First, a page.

Sharyland ISD parents briefed on drug trends in the area

MISSION — About 50 parents gathered at the Sharyland school district administration building Thursday morning to learn about the latest cigarette, drug and alcohol crazes happening among students.

The parents attended a two-hour-long presentation led by Vianca Vieyra, consultant specialist for UNIDAD Coalition, alongside Mission police officers Julio Perez and Rolando Flores.

The main goal was to get them up to date on the current substances of choice among teenagers, according to what officers and counselors are seeing in the region.

“We have to be informed and up to date to prevent and be able to talk to our children,” said Zoraida Mena in Spanish, who was accompanied by her husband Cesar Mena. The couple has two students in the district and found out about the meeting via an email sent by the district and immediately decided to attend together.

“It’s good to keep an eye on the different behaviors, we talk daily with them, but even with that they are not going to tell you everything so it’s good to know what’s happening inside the school,” Cesar Mena said.

Drugs of choice can range from alcoholic drinks mixed with codeine, to synthetic drugs such as spice, to vape pens used to smoke THC oils, the main psychoactive chemical in marijuana.

Vieyra said they have even heard from teens themselves who make their own spice taking grass, mixing it with Raid insecticide and painting it make it look more like marijuana.
“That was here in our region. I’m not going to say what school, but a lot of the times we think it comes from China, from Mexico or other parts, but people are making it in their homes,” she said in Spanish.

Even though many chemical combinations have been made illegal in efforts to deter the sale and purchase of spice, the officers warned that these are still widely available online.
To gasps of disbelief and with clear concern on their faces, most parents in the room had questions as to how to tell if the students had consumed such substances. And what the district does to prevent the sale of such items.

As per deterring the sale, the officers warned many of these products are easy to spot as the packages are colorful, many times sporting the latest movie or cartoon characters.
“If you see empty little bags or packages around the house, ask them,” Officer Flores said. “You will also be able to see the difference in your child’s behavior.”

But these could also be disguised in common treats or foods like baked goods or snacks, they warned.

“We tell the children not to buy and consume things that someone made at home because you never know what it has,” Officer Flores said.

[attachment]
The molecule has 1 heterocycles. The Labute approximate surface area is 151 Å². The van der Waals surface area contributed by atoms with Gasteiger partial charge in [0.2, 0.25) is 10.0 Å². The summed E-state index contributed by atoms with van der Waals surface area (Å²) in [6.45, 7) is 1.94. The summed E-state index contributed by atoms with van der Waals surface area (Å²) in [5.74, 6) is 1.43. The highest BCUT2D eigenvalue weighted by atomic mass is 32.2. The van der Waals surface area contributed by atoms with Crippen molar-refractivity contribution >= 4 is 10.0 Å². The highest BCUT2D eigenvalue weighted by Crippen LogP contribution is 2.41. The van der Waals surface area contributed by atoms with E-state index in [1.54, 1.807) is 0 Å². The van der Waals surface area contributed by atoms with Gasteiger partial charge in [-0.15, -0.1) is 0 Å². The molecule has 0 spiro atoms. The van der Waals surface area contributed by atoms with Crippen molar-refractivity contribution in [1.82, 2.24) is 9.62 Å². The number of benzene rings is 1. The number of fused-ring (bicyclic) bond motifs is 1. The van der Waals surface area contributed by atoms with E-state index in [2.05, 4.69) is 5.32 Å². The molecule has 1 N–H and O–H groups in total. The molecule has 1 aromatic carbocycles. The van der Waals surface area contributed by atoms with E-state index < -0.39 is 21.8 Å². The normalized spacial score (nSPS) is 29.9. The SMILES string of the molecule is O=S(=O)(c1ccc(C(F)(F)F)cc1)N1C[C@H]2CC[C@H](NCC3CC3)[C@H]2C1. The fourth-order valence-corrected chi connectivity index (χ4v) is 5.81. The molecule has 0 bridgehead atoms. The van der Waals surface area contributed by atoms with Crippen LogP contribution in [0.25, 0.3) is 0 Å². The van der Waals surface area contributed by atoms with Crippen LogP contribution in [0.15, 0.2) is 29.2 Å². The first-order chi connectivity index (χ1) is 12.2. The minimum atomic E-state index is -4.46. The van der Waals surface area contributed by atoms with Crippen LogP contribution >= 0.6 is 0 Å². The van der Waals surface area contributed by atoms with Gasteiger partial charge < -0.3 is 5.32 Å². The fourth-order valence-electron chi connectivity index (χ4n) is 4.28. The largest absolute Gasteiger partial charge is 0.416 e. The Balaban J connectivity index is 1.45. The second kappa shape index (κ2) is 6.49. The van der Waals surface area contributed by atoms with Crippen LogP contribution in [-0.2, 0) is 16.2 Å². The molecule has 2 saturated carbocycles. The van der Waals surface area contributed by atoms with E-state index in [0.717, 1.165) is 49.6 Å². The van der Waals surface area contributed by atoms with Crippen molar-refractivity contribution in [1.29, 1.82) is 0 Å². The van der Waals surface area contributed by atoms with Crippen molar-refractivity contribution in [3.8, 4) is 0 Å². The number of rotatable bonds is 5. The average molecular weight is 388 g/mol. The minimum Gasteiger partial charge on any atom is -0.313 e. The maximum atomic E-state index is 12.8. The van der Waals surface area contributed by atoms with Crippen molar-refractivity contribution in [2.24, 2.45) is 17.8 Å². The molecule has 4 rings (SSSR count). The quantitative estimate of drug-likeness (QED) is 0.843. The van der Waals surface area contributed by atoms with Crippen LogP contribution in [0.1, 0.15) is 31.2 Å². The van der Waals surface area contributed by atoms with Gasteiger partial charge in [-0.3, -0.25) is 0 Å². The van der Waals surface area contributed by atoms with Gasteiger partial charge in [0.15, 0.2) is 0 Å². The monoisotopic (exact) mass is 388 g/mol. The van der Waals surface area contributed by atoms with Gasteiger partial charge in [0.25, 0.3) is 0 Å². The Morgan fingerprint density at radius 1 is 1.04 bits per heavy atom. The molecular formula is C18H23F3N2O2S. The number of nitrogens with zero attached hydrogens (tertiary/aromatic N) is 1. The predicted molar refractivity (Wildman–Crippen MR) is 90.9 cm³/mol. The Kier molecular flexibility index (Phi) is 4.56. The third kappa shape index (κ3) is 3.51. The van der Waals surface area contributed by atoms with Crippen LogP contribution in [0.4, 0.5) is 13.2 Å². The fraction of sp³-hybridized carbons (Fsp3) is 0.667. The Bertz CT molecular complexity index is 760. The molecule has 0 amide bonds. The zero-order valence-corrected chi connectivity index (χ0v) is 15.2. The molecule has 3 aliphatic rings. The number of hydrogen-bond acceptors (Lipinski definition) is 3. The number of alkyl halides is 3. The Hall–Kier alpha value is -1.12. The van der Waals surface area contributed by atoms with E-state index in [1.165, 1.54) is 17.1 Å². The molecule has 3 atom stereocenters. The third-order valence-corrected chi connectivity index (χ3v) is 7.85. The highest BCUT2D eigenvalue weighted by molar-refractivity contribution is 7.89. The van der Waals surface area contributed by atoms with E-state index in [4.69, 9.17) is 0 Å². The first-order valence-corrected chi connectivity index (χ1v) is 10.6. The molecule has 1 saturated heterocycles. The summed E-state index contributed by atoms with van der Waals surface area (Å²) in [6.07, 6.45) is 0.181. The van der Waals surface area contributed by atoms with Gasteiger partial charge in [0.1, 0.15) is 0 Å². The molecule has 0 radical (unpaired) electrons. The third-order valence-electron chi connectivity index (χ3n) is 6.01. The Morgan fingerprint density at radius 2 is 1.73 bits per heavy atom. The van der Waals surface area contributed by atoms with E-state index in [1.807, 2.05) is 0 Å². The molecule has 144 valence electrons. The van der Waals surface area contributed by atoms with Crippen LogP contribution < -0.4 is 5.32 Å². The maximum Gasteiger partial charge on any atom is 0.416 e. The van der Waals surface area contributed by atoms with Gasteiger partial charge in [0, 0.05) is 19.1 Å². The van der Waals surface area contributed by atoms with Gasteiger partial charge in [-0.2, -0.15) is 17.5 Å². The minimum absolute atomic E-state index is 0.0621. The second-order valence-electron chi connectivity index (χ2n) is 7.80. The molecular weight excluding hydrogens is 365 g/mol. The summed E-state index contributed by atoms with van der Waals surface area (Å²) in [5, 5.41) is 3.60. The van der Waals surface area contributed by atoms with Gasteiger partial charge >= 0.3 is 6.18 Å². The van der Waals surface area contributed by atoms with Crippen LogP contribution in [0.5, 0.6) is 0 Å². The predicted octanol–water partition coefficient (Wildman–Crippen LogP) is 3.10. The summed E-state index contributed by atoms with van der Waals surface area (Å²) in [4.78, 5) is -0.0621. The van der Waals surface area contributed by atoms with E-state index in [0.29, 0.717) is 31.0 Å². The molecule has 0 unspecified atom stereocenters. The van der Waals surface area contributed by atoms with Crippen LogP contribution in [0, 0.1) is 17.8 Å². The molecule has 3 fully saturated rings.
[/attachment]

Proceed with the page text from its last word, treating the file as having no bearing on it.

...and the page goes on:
Because of this, school officials said they banned homemade goods from being sold or brought to classrooms to share.

The policy went live about five years ago, they said, and parents and students immediately complained, but the policy was meant to keep everyone safe.

Officers said possession of spice in school is a higher penalty as this is usually a class B misdemeanor, punishable by a fine of up to $2,000 or up to 180 days in jail. But if this is found on school grounds, the penalty increases to a class A misdemeanor, which carries a fine of up to $4,000 or up to one year in jail.

As per the famous vape pens, or e-cigarettes, the issue now is the use of these to not only smoke nicotine products, but THC oils to get the effects of marihuana without the smell of burning the actual herb.

Even though Mission doesn’t have the capabilities to test the oils used in these pens, the department can send the oil to get tested and an arrest warrant can be issued if THC is found, the officers said.

“McAllen PD already has the kits that take the sample and if these come out positive they will be arrested and there can face charges for possession of controlled substance which is a felony,” Officer Perez said.

This update could be one of many as parents requested more meetings and more time options for those that work and couldn’t attend today.

Marisol Chapa, a parent with three children in the district, said she asked for these meetings to be conducted in individual campuses and with a morning and afternoon option for those who couldn’t attend today.

“It’s important because they inform us and many times we as parents don’t know about these things,” Chapa said in Spanish. “A lot of the times we think that just happens in high school but no… we heard the officer talk about 10-year-old kids. And we might think its just marijuana, but we are shocked to learn about so many different things.”